Background & Aims In fecal samples from patients with chronic constipation, the microbiota differs from that of healthy subjects. However, the profiles of fecal microbiota only partially replicate those of the mucosal microbiota. It is not clear whether these differences are caused by variations in diet or colonic transit, or are associated with methane production (measured by breath tests). We compared the colonic mucosal and fecal microbiota in patients with chronic constipation and in healthy subjects to investigate the relationships between microbiota and other parameters. Methods Sigmoid colonic mucosal and fecal microbiota samples were collected from 25 healthy women (controls) and 25 women with chronic constipation and evaluated by 16S ribosomal RNA gene sequencing (average, 49,186 reads/sample). We assessed associations between microbiota (overall composition and operational taxonomic units) and demographic variables, diet, constipation status, colonic transit, and methane production (measured in breath samples after oral lactulose intake). Results Fourteen patients with chronic constipation had slow colonic transit. The profile of the colonic mucosal microbiota differed between constipated patients and controls (P <.05). The overall composition of the colonic mucosal microbiota was associated with constipation, independent of colonic transit (P <.05), and discriminated between patients with constipation and controls with 94% accuracy. Genera from Bacteroidetes were more abundant in the colonic mucosal microbiota of patients with constipation. The profile of the fecal microbiota was associated with colonic transit before adjusting for constipation, age, body mass index, and diet; genera from Firmicutes (Faecalibacterium, Lactococcus, and Roseburia) correlated with faster colonic transit. Methane production was associated with the composition of the fecal microbiota, but not with constipation or colonic transit. Conclusions After adjusting for diet and colonic transit, the profile of the microbiota in the colonic mucosa could discriminate patients with constipation from healthy individuals. The profile of the fecal microbiota was associated with colonic transit and methane production (measured in breath), but not constipation. © 2016 AGA Institute.


Mariani J.,Yale University | Coppola G.,Yale University | Zhang P.,Yale University | Abyzov A.,Yale University | And 14 more authors.
Cell | Year: 2015

Summary Autism spectrum disorder (ASD) is a disorder of brain development. Most cases lack a clear etiology or genetic basis, and the difficulty of re-enacting human brain development has precluded understanding of ASD pathophysiology. Here we use three-dimensional neural cultures (organoids) derived from induced pluripotent stem cells (iPSCs) to investigate neurodevelopmental alterations in individuals with severe idiopathic ASD. While no known underlying genomic mutation could be identified, transcriptome and gene network analyses revealed upregulation of genes involved in cell proliferation, neuronal differentiation, and synaptic assembly. ASD-derived organoids exhibit an accelerated cell cycle and overproduction of GABAergic inhibitory neurons. Using RNA interference, we show that overexpression of the transcription factor FOXG1 is responsible for the overproduction of GABAergic neurons. Altered expression of gene network modules and FOXG1 are positively correlated with symptom severity. Our data suggest that a shift toward GABAergic neuron fate caused by FOXG1 is a developmental precursor of ASD. © 2015 Elsevier Inc.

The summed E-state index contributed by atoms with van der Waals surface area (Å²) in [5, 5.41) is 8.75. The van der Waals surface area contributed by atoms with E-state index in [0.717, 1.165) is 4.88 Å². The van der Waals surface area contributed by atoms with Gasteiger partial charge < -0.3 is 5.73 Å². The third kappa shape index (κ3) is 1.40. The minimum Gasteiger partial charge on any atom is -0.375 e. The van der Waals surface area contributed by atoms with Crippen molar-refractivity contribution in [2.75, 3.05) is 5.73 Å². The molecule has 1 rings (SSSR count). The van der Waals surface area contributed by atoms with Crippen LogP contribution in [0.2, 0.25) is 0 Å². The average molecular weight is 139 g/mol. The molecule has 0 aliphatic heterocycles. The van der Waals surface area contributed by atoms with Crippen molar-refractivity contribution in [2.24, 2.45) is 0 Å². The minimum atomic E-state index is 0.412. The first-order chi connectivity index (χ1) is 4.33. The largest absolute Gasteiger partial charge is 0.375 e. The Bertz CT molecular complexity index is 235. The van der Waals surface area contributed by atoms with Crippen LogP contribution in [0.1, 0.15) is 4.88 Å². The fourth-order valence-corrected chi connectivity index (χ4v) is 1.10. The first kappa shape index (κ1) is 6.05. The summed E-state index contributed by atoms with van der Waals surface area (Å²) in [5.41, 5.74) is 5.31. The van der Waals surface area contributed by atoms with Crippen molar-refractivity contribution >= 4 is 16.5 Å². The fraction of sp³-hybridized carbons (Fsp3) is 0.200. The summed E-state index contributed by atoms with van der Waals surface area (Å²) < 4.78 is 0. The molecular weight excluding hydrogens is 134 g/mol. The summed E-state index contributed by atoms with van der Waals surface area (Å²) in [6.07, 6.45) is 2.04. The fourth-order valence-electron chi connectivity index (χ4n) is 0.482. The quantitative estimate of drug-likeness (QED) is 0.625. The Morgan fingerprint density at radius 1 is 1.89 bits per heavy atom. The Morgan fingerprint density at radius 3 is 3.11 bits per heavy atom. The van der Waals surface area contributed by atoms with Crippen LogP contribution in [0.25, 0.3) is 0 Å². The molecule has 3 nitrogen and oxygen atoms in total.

Dhokarh D.,Center for Individualized Medicine | Abyzov A.,Center for Individualized Medicine
Genome Research | Year: 2016

Copy number variants (CNVs) are a class of structural variants that may involve complex genomic rearrangements (CGRs) and are hypothesized to have additional mutations around their breakpoints. Understanding the mechanisms underlying CNV formation is fundamental for understanding the repair and mutation mechanisms in cells, thereby shedding light on evolution, genomic disorders, cancer, and complex human traits. In this study, we used data from the 1000 Genomes Project to analyze hundreds of loci harboring heterozygous germline deletions in the subjects NA12878 and NA19240. By utilizing synthetic long-read data (longer than 2 kbp) in combination with high coverage short-read data and, in parallel, by comparing with parental genomes, we interrogated the phasing of these deletions with the flanking tens of thousands of heterozygous SNPs and indels. We found that the density of SNPs/indels flanking the breakpoints of deletions (in-phase variants) is approximately twice as high as the corresponding density for the variants on the haplotype without deletion (out-of-phase variants). This fold change was even larger for the subset of deletions with signatures of replication-based mechanism of formation. The allele frequency (AF) spectrum for deletions is enriched for rare events; and the AF spectrum for in-phase SNPs is shifted toward this deletion spectrum, thus offering evidence consistent with the concomitance of the in-phase SNPs/indels with the deletion events. These findings therefore lend support to the hypothesis that the mutational mechanisms underlying CNV formation are error prone. Our results could also be relevant for resolving mutation-rate discrepancies in human and to explain kataegis. © 2016 Dhokarh and Abyzov.


Kaddurah-Daouk R.,Duke University | Weinshilboum R.M.,Molecular Therapeutics | Weinshilboum R.M.,Center for Individualized Medicine
Clinical Pharmacology and Therapeutics | Year: 2014

Metabolomics, the study of metabolism at an "omic" level, has the potential to transform our understanding of mechanisms of drug action and the molecular basis for variation in drug response. It is now possible to define metabolic signatures of drug exposure that can identify pathways involved in both drug efficacy and adverse drug reactions. In addition, the "metabotype," the metabolic "signature" of a patient, is a unique identity that contains information about drug response and disease heterogeneity. The application of metabolomics for the study of drug effects and variation in drug response is creating "pharmacometabolomics," a discipline that will contribute to personalized drug therapy and will complement pharmacogenomics by capturing environmental and microbiome-level influences on response to drug therapy. This field has the potential to transform pharmacology and clinical pharmacology in significant ways and will contribute to efforts for personalized therapy. This overview highlights developments in the new discipline of pharmacometabolomics.


Feldman A.L.,Mayo Medical School | Dogan A.,Mayo Medical School | Smith D.I.,Mayo Medical School | Law M.E.,Mayo Medical School | And 7 more authors.